This area has some of the lowest rainfall totals for Costa Rica. Even during the rainy season when the rivers are overflowing their banks, most to the rain is falling farther south then running into this region.
There are advantages to visiting any time of year. Many migratory birds arrive in December when the snow flies up north and depart in May. The dry season runs January through April and it’s driest towards the end of this period. Average of 98 inches (2,500 mm) rainfall per year, and 5 hours of sunshine per day.
Use the drop down menu to see weather patterns and other seasonal information for the month you are thinking about visiting Cano Negro.
Most people visit on tours from the Arenal region.
Driving – From San José there are several routes to the northern lowlands. The main route follows the Pan American Highway west out of San José towards Naranjo (and San Ramón, but don’t go all the way there), after ~32 km turn right (north) on 141 to Naranjo followed by a 22 km climb to Zarcero that pays off when you get out and stretch your legs in the amazing topiary garden surrounding the whitewashed church (on your right in the center of town, you can’t miss it). Continue on 141 another 20 km to Quesada (known as San Carlos to all but map makers), then 8 km to Florencia where you turn right (north) on 35 which takes you the final 84 km to Los Chiles. (No 4WD required)
To get to the ranger station at Caño Negro village you have to turn west off of 35 onto a dirt road about 10 km before (south of) Los Chiles (there is no bridge at Los Chiles) to cross the Río Frío at San Emilio. You can continue from Caño Negro village to Colonia Puntarenas (4WD recommended year round and required in the rainy season) where you can catch the paved road to Upala.
Bus – 1229 Los Chiles y Caño Negro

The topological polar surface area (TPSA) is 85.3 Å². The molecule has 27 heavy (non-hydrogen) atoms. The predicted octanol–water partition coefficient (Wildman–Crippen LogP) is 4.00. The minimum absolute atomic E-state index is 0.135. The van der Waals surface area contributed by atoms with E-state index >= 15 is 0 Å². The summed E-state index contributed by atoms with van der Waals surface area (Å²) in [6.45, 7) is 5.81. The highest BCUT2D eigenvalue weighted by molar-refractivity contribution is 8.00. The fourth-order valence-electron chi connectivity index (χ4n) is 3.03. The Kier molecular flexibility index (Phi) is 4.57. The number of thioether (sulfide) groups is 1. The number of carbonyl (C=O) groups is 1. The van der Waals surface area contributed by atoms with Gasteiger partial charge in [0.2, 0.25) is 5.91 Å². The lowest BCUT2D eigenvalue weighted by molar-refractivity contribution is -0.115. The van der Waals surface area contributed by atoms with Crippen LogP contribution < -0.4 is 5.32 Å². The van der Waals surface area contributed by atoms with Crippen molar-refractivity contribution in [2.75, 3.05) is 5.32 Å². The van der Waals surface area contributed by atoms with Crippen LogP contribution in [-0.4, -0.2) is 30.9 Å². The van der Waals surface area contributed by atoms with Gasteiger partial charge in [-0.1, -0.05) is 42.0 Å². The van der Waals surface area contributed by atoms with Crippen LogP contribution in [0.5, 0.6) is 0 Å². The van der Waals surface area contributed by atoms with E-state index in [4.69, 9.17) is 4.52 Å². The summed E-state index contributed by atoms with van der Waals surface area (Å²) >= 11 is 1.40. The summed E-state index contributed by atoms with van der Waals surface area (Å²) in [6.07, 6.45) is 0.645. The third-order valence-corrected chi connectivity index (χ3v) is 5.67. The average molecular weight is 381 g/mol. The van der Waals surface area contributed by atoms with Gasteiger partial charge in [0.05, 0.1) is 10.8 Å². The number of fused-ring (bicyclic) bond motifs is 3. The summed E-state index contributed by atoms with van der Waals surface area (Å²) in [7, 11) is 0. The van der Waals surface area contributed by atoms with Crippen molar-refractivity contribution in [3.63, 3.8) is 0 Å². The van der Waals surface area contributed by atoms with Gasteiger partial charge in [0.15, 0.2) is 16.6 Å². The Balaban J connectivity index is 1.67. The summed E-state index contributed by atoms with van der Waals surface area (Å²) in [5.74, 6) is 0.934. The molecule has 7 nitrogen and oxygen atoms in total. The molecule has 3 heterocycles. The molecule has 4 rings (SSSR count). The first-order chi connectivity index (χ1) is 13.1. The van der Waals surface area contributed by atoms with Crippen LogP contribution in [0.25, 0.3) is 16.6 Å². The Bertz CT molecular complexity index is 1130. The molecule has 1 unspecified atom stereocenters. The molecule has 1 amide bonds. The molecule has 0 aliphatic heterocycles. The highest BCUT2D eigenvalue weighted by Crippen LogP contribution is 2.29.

Express departures daily from San José, Terminal Atlántico Norte, 5:30, 15:30, 217 km, 5 hours. Atlántico Norte company. Telephone (506) 256-8963
Air – There are no regularly scheduled flights, but there is an airstrip and charters are available.
Entrance fees – There is no cost to enter the reserve, however if you are planning on fishing, you need a license, $US 50 from the ranger station in Caño Negro village.
Hours – The reserve is open to visitors around the clock. The Ramsar ranger station in Caño Negro village is open 8:00 a.m. to 4:00 p.m. Monday to Friday.
Hiking trails – There are no established hiking trails in Caño Negro. Travel is almost exclusively by boat.
Camping – Camping is allowed, but there are no facilities or official campsites.
Size – 24,620 acres (9,969 hectares, 38 square miles, 29 times the size of central park NYC, 1/10th the size of Rocky Mountain National Park Colorado)
Elevations – from 100 to 330 feet (30-100 meters)
Habitats – Tropical lowland wet forest (rain forest), pasture, fresh water marsh, river, lake (some compare it to the Florida Everglades)
Birds Glossy Ibis, black-necked stilt, neotropical cormorants, American anhinga, northern jacana, American widgeon, wood stork, white Ibis, black-bellied tree duck, cattle egret, northern shoveler, snail kite, green backed heron, Nicaraguan grackle, roseate spoonbill, and blue-winged teal
Animals Spider, capuchin and howler monkeys, spectacled caiman, crocodile, jaguar, cougar, tayra, ocelot, tapir, white-tailed deer, jesus-christ lizard, black river turtle, iguana,
Fish Snook, guapote, alligator gar, drum fish, tarpon, and bull sharks